Kat Valdre and Jason Greely from the REI Platform engineering team share their composable transformation story. They discuss the challenges they faced while decomposing their monolithic architecture and their approach to building trust across the organization as they embark on a years-long transformation. Their transparent and refreshing perspective on tech transformation will resonate with anyone who feels their progress is slower than they (or their organization) would like to move. Kat and Jason provide valuable insights and advice for any business making a major technological shift. Timestamps:1:41 What were things like at REI before they decided to go composable04:06 What pushed REI to start their composable transformation?06:25 The importance of introducing changes in manageable parts07:54 What composable will enable for the business11:17 Advice for companies embarking on composable transformation12:55 Dealing with differing opinions and disagreements13:57 The importance of documentation16:41 Hurdles and challenges REI has faced along the way 18:50 Managing expectations and maintaining morale when transformation takes a long time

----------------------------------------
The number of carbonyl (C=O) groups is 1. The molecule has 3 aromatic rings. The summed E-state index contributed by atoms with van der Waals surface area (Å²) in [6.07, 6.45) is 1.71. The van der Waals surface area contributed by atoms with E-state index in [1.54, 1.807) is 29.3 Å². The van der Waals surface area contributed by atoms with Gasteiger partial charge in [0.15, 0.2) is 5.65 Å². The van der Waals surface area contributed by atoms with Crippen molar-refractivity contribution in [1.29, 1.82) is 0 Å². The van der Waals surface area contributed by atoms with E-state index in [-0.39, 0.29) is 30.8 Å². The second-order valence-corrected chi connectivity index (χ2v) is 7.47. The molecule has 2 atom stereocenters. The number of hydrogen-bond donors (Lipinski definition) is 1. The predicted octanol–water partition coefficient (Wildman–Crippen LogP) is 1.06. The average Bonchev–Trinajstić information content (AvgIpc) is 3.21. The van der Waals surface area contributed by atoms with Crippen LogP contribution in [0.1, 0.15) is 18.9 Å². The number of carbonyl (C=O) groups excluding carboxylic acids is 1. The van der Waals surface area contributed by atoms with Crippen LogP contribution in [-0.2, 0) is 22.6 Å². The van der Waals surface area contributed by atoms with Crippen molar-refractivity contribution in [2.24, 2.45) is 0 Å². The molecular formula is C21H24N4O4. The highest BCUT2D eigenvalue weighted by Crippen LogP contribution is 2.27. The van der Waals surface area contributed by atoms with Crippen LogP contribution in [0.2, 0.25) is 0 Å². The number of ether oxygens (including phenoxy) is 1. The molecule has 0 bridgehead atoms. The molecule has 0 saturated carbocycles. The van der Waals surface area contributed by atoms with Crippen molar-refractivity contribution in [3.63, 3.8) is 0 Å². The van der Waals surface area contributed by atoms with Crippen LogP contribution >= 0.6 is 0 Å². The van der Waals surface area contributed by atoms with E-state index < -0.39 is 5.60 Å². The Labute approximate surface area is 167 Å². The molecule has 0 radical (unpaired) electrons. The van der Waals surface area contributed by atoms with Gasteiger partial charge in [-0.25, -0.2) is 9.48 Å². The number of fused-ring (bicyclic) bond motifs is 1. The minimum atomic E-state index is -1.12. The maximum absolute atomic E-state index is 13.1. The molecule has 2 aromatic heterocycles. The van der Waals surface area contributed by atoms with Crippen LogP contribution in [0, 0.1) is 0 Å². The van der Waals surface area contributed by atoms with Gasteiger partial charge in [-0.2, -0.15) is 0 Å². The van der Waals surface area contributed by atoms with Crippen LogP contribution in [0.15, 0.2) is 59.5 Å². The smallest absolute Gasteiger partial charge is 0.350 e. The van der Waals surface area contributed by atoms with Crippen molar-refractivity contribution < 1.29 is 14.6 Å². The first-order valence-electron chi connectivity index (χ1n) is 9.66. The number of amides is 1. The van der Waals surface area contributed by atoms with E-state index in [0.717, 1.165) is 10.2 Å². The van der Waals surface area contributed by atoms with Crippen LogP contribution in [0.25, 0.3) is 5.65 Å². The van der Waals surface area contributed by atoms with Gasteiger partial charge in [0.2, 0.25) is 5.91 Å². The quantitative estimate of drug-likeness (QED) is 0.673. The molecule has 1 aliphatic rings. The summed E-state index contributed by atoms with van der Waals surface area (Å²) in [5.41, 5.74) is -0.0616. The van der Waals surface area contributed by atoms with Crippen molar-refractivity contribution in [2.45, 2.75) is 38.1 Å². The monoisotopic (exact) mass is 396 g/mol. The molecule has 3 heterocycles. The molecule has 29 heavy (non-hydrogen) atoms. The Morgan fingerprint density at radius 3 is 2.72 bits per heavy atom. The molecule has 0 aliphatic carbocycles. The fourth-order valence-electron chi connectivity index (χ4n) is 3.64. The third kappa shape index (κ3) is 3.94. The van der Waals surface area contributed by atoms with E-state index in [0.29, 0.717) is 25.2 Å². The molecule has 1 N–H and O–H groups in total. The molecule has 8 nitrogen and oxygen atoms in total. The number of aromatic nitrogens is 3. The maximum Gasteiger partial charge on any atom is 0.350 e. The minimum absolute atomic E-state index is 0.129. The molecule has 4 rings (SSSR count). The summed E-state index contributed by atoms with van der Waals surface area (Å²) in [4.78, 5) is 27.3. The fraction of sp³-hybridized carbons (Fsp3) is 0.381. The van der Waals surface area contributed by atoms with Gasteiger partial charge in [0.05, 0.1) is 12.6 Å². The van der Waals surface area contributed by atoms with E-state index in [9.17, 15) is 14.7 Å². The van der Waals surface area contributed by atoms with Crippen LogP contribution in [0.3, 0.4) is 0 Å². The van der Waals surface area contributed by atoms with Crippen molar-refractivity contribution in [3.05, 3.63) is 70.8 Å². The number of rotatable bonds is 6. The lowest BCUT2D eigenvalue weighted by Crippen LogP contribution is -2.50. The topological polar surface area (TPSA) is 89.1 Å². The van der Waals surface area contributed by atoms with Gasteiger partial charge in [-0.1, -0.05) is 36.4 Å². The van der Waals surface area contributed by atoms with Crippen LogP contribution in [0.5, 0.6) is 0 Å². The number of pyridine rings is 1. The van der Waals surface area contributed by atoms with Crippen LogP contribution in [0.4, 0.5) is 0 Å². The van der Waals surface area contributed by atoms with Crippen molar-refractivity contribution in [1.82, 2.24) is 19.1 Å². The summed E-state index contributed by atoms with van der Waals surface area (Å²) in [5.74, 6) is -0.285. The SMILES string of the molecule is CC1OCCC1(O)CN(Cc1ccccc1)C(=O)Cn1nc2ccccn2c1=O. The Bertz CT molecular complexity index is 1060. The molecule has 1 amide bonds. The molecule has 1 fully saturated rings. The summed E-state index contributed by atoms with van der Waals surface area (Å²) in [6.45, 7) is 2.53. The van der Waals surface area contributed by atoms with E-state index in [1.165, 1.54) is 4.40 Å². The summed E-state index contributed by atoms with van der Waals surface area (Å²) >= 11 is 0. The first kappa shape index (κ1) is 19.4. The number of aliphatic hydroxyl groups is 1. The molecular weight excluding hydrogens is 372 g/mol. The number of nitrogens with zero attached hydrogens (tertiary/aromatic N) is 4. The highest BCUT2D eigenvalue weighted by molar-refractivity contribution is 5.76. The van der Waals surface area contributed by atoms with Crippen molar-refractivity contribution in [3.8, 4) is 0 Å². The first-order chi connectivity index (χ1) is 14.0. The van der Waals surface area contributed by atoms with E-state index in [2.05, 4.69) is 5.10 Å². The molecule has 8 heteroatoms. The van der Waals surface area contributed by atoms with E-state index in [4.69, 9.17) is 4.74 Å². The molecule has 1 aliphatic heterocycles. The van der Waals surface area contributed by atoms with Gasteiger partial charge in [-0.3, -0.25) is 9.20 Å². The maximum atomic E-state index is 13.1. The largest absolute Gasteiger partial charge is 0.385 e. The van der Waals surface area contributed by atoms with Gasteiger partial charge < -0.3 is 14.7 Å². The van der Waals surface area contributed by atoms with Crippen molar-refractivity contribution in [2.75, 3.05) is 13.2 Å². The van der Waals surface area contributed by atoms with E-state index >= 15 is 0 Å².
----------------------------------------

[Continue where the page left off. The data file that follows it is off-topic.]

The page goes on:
How composable technology improves experiences in financial services